# Lumped-Element Model

It is possible to ascertain the relevant behaviors of a transmission line using elementary circuit theory applied to a differential-length lumped-element model of the transmission line. The concept is illustrated in Figure 3.4.1, which shows a generic transmission line aligned with its length along the

axis. The transmission line is divided into segments having small but finite length

. Each segment is modeled as an identical two-port having the equivalent circuit representation shown in Figure 3.4.2. The equivalent circuit consists of 4 components as follows:

- The resistance represents the series-combined ohmic resistance of the two conductors. This should account for
*both*conductors since the current in the actual transmission line must flow through both conductors. The prime notation reminds us that is resistance*per unit length*; i.e., /m, and it is only after multiplying by length that we get a resistance in . - The conductance represents the leakage of current directly from one conductor to the other. When , the resistance between the conductors is less than infinite, and therefore, current may flow between the conductors. This amounts to a loss of power separate from the loss associated with above. has units of S/m. Further note that is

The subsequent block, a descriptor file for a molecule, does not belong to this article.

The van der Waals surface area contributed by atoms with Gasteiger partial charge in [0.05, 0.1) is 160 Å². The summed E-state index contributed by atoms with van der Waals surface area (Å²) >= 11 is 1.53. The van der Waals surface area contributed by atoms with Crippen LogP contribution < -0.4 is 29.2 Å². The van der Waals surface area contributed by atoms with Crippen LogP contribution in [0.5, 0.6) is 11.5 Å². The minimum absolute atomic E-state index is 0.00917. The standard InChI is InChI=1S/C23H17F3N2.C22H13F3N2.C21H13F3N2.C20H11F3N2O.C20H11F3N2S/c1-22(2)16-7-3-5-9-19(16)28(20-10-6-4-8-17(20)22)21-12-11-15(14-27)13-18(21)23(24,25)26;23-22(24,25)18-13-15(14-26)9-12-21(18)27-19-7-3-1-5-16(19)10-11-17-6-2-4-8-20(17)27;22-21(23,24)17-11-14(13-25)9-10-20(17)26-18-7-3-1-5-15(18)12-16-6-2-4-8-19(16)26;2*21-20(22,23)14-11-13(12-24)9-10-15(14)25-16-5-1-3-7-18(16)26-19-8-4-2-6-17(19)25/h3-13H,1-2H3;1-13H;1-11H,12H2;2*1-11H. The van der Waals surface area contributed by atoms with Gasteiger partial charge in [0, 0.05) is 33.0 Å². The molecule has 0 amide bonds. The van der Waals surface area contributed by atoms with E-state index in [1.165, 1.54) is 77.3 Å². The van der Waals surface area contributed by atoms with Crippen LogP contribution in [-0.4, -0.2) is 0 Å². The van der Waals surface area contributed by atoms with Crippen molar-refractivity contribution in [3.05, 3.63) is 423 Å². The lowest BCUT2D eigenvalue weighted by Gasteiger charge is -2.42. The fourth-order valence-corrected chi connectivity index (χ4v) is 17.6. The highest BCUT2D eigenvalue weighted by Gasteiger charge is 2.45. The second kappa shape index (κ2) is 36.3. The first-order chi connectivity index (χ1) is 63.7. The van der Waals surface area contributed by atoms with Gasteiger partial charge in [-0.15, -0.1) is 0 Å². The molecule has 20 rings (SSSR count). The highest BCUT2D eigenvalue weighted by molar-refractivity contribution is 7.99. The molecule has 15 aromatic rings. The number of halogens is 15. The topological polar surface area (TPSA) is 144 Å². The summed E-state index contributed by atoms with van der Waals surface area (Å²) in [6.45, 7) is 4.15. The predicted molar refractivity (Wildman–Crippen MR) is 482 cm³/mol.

*not*equal to 1/R′1/R′ as defined above. and are describing entirely different physical mechanisms (and in principle*either*could be defined as either a resistance or a conductance). - The capacitance represents the capacitance of the transmission line structure. Capacitance is the tendency to store energy in electric fields and depends on the cross-sectional geometry and the media separating the conductors. has units of F/m.
- The inductance represents the inductance of the transmission line structure. Inductance is the tendency to store energy in magnetic fields, and (like capacitance) depends on the cross-sectional geometry and the media separating the conductors. has units of H/m.

In order to use the model, one must have values for

,

,

, and

. Methods for computing these parameters are addressed elsewhere in this book.

Ellingson, Steven W. (2018) Electromagnetics, Vol. 1. Blacksburg, VA: VT Publishing. https://doi.org/10.21061/electromagnetics-vol-1 CC BY-SA 4.0

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